# A Little OffCode, Computers, Photography and Guns

12Dec/101

## Choosing an SSD (A more different S)

I've been periodically going back and revisiting the results for my SSD analysis script for newegg.com. The last few times I ran it I noticed that it was broken. It looks like newegg has modified a few things in their power search results page. One thing which is a little obnoxious[1] is that they no longer include the capacity in the description of the item or as a feature in the feature list when viewing the results page. This only seems to be an issue on the SSD page although I can't figure out why they decided it didn't need to be there in the first place. I see it this way: SSD's are first and foremost a storage device, you'd think that one of the most important features that should be listed with every SSD is the capacity at least.

Anyway, this change broke my script which I had been meaning to rewrite since regular expressions are definitely not the most efficient or cleanest way to parse HTML. I've been working with XML a more often lately despite my original prejudice against it for being a really bloated way to transfer data. One thing I discovered that makes XML a lot less painful is XPath[2] which is an incredibly useful "language" for selecting data from an XML document.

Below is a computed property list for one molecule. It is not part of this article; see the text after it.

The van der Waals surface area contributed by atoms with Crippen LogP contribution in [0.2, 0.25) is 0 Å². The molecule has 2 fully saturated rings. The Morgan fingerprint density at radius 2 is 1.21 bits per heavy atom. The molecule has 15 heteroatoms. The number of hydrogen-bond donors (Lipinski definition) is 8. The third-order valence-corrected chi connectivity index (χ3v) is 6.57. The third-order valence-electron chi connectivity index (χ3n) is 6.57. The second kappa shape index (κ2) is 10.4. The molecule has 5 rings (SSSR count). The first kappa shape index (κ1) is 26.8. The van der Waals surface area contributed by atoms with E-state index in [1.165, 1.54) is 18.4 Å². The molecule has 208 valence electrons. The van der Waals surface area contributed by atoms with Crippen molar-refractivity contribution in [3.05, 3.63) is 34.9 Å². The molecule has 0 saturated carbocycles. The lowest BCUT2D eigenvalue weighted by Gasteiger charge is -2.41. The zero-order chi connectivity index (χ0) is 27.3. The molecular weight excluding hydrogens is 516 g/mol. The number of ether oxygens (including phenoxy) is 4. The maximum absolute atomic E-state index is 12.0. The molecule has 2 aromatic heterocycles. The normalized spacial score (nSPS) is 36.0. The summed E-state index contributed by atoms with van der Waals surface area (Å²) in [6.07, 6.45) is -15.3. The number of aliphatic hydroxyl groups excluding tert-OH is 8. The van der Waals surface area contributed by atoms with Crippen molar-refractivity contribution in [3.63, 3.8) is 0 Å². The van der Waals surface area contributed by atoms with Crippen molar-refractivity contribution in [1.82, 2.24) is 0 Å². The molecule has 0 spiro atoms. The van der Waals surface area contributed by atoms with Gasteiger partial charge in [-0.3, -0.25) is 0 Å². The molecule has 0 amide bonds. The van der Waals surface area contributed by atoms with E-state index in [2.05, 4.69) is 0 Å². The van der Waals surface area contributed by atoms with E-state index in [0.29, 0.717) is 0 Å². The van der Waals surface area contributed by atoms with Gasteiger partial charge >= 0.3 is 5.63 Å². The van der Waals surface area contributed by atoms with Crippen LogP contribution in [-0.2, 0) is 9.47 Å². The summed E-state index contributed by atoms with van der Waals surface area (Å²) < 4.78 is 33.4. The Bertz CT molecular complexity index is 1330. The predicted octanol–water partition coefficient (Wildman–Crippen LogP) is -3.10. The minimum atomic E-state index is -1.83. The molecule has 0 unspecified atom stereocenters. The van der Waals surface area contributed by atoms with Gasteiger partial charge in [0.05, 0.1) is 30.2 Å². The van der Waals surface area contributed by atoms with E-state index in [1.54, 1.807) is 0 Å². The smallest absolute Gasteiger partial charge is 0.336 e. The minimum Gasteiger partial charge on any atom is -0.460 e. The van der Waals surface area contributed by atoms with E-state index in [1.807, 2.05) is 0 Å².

Once I had gone through and read several tutorials and references about XPath I set out to use it in writing a show calendar script which parses data from tvrage.com's XML API. After that useful exercise I realized I could very easily and cleanly apply it to my SSD analysis script. Since HTML is similar in nature to XML[3] I set out to parse Newegg's results page using XPath. This presented the first problem: Newegg's page isn't strictly XML or even XHTML for that matter. After a great deal of googling and research I landed on the lxml[4] website which as it turns out has an HTML parser for navigating and extracting data from HTML in the same way you would from an xml.etree.ElementTree[5]. With this in mind I immediately began rewriting the script.